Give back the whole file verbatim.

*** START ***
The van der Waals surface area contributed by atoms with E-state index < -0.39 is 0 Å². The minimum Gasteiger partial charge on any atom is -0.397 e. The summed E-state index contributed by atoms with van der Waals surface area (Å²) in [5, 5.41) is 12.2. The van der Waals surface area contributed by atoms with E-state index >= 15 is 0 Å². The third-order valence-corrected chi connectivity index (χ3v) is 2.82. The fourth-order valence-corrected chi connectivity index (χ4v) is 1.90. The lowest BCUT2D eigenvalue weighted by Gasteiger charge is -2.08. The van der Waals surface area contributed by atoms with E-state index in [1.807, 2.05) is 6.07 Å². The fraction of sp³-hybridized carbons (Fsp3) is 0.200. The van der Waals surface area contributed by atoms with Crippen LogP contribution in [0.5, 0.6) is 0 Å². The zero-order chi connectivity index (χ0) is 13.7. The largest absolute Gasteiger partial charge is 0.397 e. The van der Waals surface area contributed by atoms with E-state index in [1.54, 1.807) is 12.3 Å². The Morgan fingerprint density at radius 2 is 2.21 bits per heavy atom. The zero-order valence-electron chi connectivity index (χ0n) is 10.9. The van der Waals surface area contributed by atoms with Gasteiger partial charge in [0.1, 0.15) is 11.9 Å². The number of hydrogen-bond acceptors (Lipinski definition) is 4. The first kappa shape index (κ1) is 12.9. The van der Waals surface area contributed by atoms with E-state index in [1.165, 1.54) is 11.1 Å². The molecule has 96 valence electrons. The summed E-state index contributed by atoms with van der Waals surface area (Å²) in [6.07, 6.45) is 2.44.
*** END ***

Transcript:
The van der Waals surface area contributed by atoms with E-state index < -0.39 is 0 Å². The minimum Gasteiger partial charge on any atom is -0.397 e. The summed E-state index contributed by atoms with van der Waals surface area (Å²) in [5, 5.41) is 12.2. The van der Waals surface area contributed by atoms with E-state index >= 15 is 0 Å². The third-order valence-corrected chi connectivity index (χ3v) is 2.82. The fourth-order valence-corrected chi connectivity index (χ4v) is 1.90. The lowest BCUT2D eigenvalue weighted by Gasteiger charge is -2.08. The van der Waals surface area contributed by atoms with E-state index in [1.807, 2.05) is 6.07 Å². The fraction of sp³-hybridized carbons (Fsp3) is 0.200. The van der Waals surface area contributed by atoms with Crippen LogP contribution in [0.5, 0.6) is 0 Å². The zero-order chi connectivity index (χ0) is 13.7. The largest absolute Gasteiger partial charge is 0.397 e. The van der Waals surface area contributed by atoms with E-state index in [1.54, 1.807) is 12.3 Å². The Morgan fingerprint density at radius 2 is 2.21 bits per heavy atom. The zero-order valence-electron chi connectivity index (χ0n) is 10.9. The van der Waals surface area contributed by atoms with Gasteiger partial charge in [0.1, 0.15) is 11.9 Å². The number of hydrogen-bond acceptors (Lipinski definition) is 4. The first kappa shape index (κ1) is 12.9. The van der Waals surface area contributed by atoms with E-state index in [1.165, 1.54) is 11.1 Å². The molecule has 96 valence electrons. The summed E-state index contributed by atoms with van der Waals surface area (Å²) in [6.07, 6.45) is 2.44.